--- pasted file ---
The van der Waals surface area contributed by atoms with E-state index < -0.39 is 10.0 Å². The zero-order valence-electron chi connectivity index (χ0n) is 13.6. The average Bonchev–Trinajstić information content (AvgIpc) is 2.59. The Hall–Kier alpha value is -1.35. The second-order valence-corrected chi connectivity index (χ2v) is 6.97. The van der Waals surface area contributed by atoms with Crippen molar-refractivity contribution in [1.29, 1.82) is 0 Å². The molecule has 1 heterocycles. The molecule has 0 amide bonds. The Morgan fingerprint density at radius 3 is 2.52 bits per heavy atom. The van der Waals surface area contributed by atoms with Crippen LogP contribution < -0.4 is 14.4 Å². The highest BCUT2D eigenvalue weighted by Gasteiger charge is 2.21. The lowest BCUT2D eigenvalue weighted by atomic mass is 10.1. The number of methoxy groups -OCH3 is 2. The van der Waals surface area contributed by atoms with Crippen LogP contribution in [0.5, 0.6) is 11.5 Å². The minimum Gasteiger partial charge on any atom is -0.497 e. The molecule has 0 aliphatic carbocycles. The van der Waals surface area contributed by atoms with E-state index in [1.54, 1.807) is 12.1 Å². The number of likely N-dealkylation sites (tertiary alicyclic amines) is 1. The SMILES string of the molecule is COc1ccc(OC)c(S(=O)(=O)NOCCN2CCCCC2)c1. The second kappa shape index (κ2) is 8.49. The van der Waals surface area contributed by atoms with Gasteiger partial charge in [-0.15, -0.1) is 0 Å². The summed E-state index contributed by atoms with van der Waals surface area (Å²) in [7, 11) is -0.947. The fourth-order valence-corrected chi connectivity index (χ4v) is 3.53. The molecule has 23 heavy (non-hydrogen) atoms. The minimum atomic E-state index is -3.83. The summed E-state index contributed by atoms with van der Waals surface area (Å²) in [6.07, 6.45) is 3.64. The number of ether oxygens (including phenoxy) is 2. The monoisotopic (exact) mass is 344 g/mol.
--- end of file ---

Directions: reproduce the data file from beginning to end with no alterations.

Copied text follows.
The van der Waals surface area contributed by atoms with E-state index < -0.39 is 10.0 Å². The zero-order valence-electron chi connectivity index (χ0n) is 13.6. The average Bonchev–Trinajstić information content (AvgIpc) is 2.59. The Hall–Kier alpha value is -1.35. The second-order valence-corrected chi connectivity index (χ2v) is 6.97. The van der Waals surface area contributed by atoms with Crippen molar-refractivity contribution in [1.29, 1.82) is 0 Å². The molecule has 1 heterocycles. The molecule has 0 amide bonds. The Morgan fingerprint density at radius 3 is 2.52 bits per heavy atom. The van der Waals surface area contributed by atoms with Crippen LogP contribution < -0.4 is 14.4 Å². The highest BCUT2D eigenvalue weighted by Gasteiger charge is 2.21. The lowest BCUT2D eigenvalue weighted by atomic mass is 10.1. The number of methoxy groups -OCH3 is 2. The van der Waals surface area contributed by atoms with Crippen LogP contribution in [0.5, 0.6) is 11.5 Å². The minimum Gasteiger partial charge on any atom is -0.497 e. The molecule has 0 aliphatic carbocycles. The van der Waals surface area contributed by atoms with E-state index in [1.54, 1.807) is 12.1 Å². The number of likely N-dealkylation sites (tertiary alicyclic amines) is 1. The SMILES string of the molecule is COc1ccc(OC)c(S(=O)(=O)NOCCN2CCCCC2)c1. The second kappa shape index (κ2) is 8.49. The van der Waals surface area contributed by atoms with Gasteiger partial charge in [-0.15, -0.1) is 0 Å². The summed E-state index contributed by atoms with van der Waals surface area (Å²) in [7, 11) is -0.947. The fourth-order valence-corrected chi connectivity index (χ4v) is 3.53. The molecule has 23 heavy (non-hydrogen) atoms. The minimum atomic E-state index is -3.83. The summed E-state index contributed by atoms with van der Waals surface area (Å²) in [6.07, 6.45) is 3.64. The number of ether oxygens (including phenoxy) is 2. The monoisotopic (exact) mass is 344 g/mol.